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1.2 Add Validation UI

Next, let’s add a validate button to the inspector. The validation will tell the developer if there are errors in the scene setup. That way if multiple developers are making levels for the game, they will know how to setup the level properly.

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Left: Scene setup ok, Right: Scene setup has errors.

Code explanation:

  • OnEnable callback gets called for every new component Inspector. Just like the OnEnable callback for MonoBehaviour s, it is the perfect place for performing any one time setup.
  • target field has a reference to the component our editor is handling.
  • We are using two styles styleValid and styleInvalid with different text colors for when the scene setup is valid or invalid.
  • In OnEnable we setup the styles and cache the target GameManager our editor is handling.
  • In OnInspectorGUI (lines 21 to 30) we add the validate button and show the result of the scene validation.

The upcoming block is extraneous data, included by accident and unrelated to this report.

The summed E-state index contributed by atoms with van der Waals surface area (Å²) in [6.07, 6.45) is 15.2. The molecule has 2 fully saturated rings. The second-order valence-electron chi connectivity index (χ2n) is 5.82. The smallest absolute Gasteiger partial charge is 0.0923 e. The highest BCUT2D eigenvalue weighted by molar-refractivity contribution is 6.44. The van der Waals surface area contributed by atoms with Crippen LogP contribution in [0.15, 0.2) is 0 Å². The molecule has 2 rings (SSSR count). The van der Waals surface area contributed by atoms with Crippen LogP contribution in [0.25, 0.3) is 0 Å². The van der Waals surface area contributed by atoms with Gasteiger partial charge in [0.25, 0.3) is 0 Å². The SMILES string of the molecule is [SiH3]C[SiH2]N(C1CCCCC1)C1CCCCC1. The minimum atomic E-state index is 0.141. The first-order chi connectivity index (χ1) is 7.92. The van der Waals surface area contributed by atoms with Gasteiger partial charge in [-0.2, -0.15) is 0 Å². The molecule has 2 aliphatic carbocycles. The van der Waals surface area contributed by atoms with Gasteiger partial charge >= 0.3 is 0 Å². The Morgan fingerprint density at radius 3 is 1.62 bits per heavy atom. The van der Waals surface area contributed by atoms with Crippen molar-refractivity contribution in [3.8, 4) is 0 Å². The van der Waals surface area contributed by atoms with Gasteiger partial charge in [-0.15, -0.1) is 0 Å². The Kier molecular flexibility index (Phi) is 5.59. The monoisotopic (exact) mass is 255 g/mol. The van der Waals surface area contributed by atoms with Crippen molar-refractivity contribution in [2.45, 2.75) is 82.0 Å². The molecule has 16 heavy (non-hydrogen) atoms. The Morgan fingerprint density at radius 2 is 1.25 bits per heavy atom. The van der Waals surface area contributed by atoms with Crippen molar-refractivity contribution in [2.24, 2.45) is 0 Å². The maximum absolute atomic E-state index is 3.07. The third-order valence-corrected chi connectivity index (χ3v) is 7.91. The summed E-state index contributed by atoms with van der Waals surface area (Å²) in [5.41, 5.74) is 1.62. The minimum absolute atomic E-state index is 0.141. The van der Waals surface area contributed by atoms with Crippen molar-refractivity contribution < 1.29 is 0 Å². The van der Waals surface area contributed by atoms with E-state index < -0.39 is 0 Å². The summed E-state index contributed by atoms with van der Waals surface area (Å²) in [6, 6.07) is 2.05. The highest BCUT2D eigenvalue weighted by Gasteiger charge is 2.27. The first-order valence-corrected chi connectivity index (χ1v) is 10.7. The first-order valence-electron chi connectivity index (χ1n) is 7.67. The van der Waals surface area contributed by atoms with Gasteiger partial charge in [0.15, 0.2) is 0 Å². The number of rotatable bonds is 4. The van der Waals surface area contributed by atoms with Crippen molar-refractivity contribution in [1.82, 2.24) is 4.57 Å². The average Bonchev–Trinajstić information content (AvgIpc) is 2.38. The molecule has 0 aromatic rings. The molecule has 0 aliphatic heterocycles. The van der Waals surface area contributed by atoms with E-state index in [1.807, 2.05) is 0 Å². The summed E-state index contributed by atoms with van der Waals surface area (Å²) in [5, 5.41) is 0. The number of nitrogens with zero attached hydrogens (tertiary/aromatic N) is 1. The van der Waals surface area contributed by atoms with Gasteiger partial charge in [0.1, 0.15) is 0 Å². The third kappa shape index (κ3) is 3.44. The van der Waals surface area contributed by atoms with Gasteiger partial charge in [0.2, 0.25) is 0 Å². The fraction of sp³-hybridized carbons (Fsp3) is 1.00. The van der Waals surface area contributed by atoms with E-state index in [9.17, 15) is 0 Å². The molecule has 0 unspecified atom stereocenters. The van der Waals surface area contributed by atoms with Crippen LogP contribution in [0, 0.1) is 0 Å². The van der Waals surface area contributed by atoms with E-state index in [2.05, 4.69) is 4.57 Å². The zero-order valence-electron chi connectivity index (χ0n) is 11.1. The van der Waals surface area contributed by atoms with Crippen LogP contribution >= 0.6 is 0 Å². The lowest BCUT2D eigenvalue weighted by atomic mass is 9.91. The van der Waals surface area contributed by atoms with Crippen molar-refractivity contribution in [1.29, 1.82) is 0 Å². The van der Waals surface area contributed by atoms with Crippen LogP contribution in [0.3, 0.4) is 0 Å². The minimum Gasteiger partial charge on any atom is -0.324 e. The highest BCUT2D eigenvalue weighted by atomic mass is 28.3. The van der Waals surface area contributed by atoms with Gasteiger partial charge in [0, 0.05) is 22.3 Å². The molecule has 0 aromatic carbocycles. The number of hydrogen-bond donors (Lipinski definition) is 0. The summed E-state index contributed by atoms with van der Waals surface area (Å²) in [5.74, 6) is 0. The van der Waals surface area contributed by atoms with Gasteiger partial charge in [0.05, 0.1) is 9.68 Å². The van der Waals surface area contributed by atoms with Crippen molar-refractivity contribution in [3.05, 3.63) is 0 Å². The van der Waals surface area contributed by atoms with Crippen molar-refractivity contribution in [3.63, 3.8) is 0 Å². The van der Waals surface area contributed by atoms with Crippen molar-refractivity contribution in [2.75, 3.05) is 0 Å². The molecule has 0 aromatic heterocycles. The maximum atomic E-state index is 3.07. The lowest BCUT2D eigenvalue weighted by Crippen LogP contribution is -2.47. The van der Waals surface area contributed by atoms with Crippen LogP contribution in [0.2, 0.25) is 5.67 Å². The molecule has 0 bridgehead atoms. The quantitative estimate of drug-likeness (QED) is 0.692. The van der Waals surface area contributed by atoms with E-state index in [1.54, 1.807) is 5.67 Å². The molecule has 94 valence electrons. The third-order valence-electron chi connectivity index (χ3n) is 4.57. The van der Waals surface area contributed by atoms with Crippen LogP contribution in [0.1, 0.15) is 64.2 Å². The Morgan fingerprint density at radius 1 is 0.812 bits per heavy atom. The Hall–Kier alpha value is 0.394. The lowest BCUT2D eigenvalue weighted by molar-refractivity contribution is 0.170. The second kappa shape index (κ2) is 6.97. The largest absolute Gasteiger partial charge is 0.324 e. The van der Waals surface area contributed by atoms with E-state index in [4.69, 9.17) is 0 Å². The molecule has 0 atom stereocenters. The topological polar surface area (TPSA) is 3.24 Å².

The validation logic resides in GameManager.cs file. In Unity remove the player tag from the Player game object in the scene and select the Manager object. The inspector should show the error in red like the right image.

After fixing every setup error, then the validation UI should show “All Set!” in green text.

1.3 Custom GUI for a Property of the GameObject

So far we have learnt how to create custom Inspector UI for a component, access the backing component directly. Next let’s make changes to the component from the Editor. DrawDefaultInspector helper did all the heavy lifting for us.

Let’s create a custom UI for the levelName field. Instead of the default textbox, which let’s the developers choose any random name, we show an int dropdown and set the name from the number selected from the dropdown. This way we make sure the level names will always be in Level X format.

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Our custom UI for levelName field.

We already know how to create the GUI using IMGUI and how to write values to serialized properties from the previous post on how to write property drawers. With serialized objects such as components, things are a little more complex. We have two ways to modify our objects:

  1. By modifying the serialized properties and serialized objects.
  2. By modifying the MonoBehaviour or ScriptableObject directly.

We will see how to use both options in the next two subsections.

1.3.1 Using the Serialized Object and Serialized Properties

Here is the new code for showing our new custom UI for the levelname field and writing the changes back to the serialized property and serialized object.